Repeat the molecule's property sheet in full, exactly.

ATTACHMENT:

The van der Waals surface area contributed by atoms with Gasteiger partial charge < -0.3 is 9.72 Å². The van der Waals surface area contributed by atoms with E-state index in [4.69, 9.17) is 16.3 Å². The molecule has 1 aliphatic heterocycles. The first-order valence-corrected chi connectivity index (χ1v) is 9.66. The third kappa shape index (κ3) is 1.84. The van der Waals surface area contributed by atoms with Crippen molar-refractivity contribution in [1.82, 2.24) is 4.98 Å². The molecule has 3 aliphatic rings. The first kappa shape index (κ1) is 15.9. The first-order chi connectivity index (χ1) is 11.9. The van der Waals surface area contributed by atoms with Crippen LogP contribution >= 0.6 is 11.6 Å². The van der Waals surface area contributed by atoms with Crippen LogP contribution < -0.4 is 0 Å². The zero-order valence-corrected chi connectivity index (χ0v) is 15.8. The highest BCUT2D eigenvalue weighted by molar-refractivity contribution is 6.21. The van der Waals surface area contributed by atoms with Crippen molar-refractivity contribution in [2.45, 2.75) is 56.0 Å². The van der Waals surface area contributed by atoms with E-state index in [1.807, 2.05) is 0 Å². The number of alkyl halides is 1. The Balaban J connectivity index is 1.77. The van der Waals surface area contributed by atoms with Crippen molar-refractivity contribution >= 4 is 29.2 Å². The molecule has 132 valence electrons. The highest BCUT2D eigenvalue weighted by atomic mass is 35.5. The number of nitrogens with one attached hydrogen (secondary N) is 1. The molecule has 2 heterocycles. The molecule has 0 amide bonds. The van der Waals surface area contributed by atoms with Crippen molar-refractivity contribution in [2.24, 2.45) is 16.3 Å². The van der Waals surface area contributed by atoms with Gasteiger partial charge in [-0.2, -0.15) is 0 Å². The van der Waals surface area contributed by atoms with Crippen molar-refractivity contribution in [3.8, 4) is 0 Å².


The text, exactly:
The van der Waals surface area contributed by atoms with Gasteiger partial charge < -0.3 is 9.72 Å². The van der Waals surface area contributed by atoms with E-state index in [4.69, 9.17) is 16.3 Å². The molecule has 1 aliphatic heterocycles. The first-order valence-corrected chi connectivity index (χ1v) is 9.66. The third kappa shape index (κ3) is 1.84. The van der Waals surface area contributed by atoms with Crippen molar-refractivity contribution in [1.82, 2.24) is 4.98 Å². The molecule has 3 aliphatic rings. The first kappa shape index (κ1) is 15.9. The first-order chi connectivity index (χ1) is 11.9. The van der Waals surface area contributed by atoms with Crippen LogP contribution >= 0.6 is 11.6 Å². The van der Waals surface area contributed by atoms with Crippen LogP contribution < -0.4 is 0 Å². The zero-order valence-corrected chi connectivity index (χ0v) is 15.8. The highest BCUT2D eigenvalue weighted by molar-refractivity contribution is 6.21. The van der Waals surface area contributed by atoms with Crippen molar-refractivity contribution in [2.45, 2.75) is 56.0 Å². The van der Waals surface area contributed by atoms with E-state index in [1.807, 2.05) is 0 Å². The number of alkyl halides is 1. The Balaban J connectivity index is 1.77. The van der Waals surface area contributed by atoms with Crippen molar-refractivity contribution >= 4 is 29.2 Å². The molecule has 132 valence electrons. The highest BCUT2D eigenvalue weighted by atomic mass is 35.5. The number of nitrogens with one attached hydrogen (secondary N) is 1. The molecule has 2 heterocycles. The molecule has 0 amide bonds. The van der Waals surface area contributed by atoms with Crippen molar-refractivity contribution in [2.24, 2.45) is 16.3 Å². The van der Waals surface area contributed by atoms with Gasteiger partial charge in [-0.2, -0.15) is 0 Å². The van der Waals surface area contributed by atoms with Crippen molar-refractivity contribution in [3.8, 4) is 0 Å².